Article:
Ross Murray's Border Report
Ross Murray
Ross Murray
is a freelance writer living in Stanstead, Quebec. You can reach him at
Posted 11.16.05
Stanstead, Quebec


There's a song in my heart -- and that's where it's staying

Most weekday mornings, I attend assembly at the high school where I work, which more often than not begins with singing. Remember, this is 8:10 a.m. and involves teenagers and hymns. So it's not so much singing as melodic mumbling.

I'm as guilty as the teens.

A rendition of "Morning Has Broken" ends up sounding like "Moaning is [croaking high note], like the first morning / Blahbird has dah-dah, mmm mmm mmm bird."

I sing so timidly mainly because everyone else is. In fact, I can barely hear anyone else, so to me it sounds like I'm the loudest one in the hall. I keep expecting the girl in front of me to turn around and say, "Uh, like, you're making me deaf?" But she's probably thinking she's singing loudly - if she's singing at all, which I can't tell because I only see the back of her head.

Sometimes I wonder what would happen if I just started belting it out, the way I do in the shower or when I want to embarrass my children in the grocery store by singing along with the piped-in Phil Collins.

Imagine it: one voice, rising above the muted crowd. At first the students and teachers would turn and chuckle. "What's with the freak?" they'd ask themselves. But slowly, they'd be caught up by my enthusiasm and courage. Soon others would join in. Soon we would be as one, our spirits and voices soaring, ready to face the day, nay, life!

Not likely to happen. Except the part about the freak.

I like to sing. Most people do. Humans are born with a natural predisposition to make music. And most of us actually think we sing well, the way most of us think we have a good sense of humour even though this too is far from true.

When we're little, we walk around singing songs we make up in our head without a trace of self-consciousness. When Kate was about four, she even had some favorite lyrics to accompany these made up songs: "Ohhh, ricken jorden, a ricken jorden." To this day we have no idea what it meant but she sang it from the heart. I just hope she wasn't putting a hex on us.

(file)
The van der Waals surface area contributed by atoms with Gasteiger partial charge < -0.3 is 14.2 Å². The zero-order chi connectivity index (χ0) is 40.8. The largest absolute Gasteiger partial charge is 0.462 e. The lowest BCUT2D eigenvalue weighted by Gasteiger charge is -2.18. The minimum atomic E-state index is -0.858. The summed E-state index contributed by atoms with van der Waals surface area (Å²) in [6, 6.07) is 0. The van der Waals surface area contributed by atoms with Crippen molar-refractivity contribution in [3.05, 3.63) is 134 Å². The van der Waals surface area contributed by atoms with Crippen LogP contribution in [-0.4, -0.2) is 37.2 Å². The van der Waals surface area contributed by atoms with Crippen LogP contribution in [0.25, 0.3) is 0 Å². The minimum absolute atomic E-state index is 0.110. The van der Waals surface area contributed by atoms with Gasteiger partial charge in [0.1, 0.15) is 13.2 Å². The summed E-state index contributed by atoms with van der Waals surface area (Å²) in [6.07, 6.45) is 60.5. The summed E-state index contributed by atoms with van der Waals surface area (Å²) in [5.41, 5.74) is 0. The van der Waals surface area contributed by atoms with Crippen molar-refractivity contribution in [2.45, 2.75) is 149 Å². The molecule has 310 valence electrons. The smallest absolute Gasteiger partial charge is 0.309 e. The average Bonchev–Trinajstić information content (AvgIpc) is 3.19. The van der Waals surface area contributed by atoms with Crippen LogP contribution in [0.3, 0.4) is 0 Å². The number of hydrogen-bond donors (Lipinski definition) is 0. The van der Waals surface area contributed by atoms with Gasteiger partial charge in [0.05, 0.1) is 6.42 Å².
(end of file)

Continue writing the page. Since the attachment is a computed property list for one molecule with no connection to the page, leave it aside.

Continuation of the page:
When I was growing up, I attended the United Church, where hymn singing was a big part of the service. (An aside: Does anyone remember "Hymn Sing" on CBC Television? What a concept: nice people standing around singing hymns. It made "Lawrence Welk" look like a hoedown. And this ran for 30 years!

Oh Canada, oh my….) Everyone in the congregation sang along, even us teens. Sure we goofed around with harmonies and changed the lyrics of "Lord of the Dance" to "Lord of the Pants." But we sang.

Then one day I attended my first Catholic service. I noticed hardly anyone sang. What? Catholics don't sing? Too winded by all that kneeling and standing? (That, of course, is a religious stereotype and I now know better; they were choked up from all the incense.)

What gives? They're missing out on one of the only fun things to do at church besides watching people doze off.

I now realize that it wasn't a Catholic-Protestant thing but that some groups are endowed with the mysterious chemistry that inspires singing, others are not, just like some parties are a good time, others are at my house.

So I think it's great that we sing at school each morning, and I'm not just saying that because my contract is up for renewal. It brings the school together as a group - an awkwardly shy group, grant you, but a group nonetheless. And I'm confident that some day we will capture the magical chemistry that will have all the students singing loudly from the heart, probably the day the morning hymn is "Come on Feel the Noise."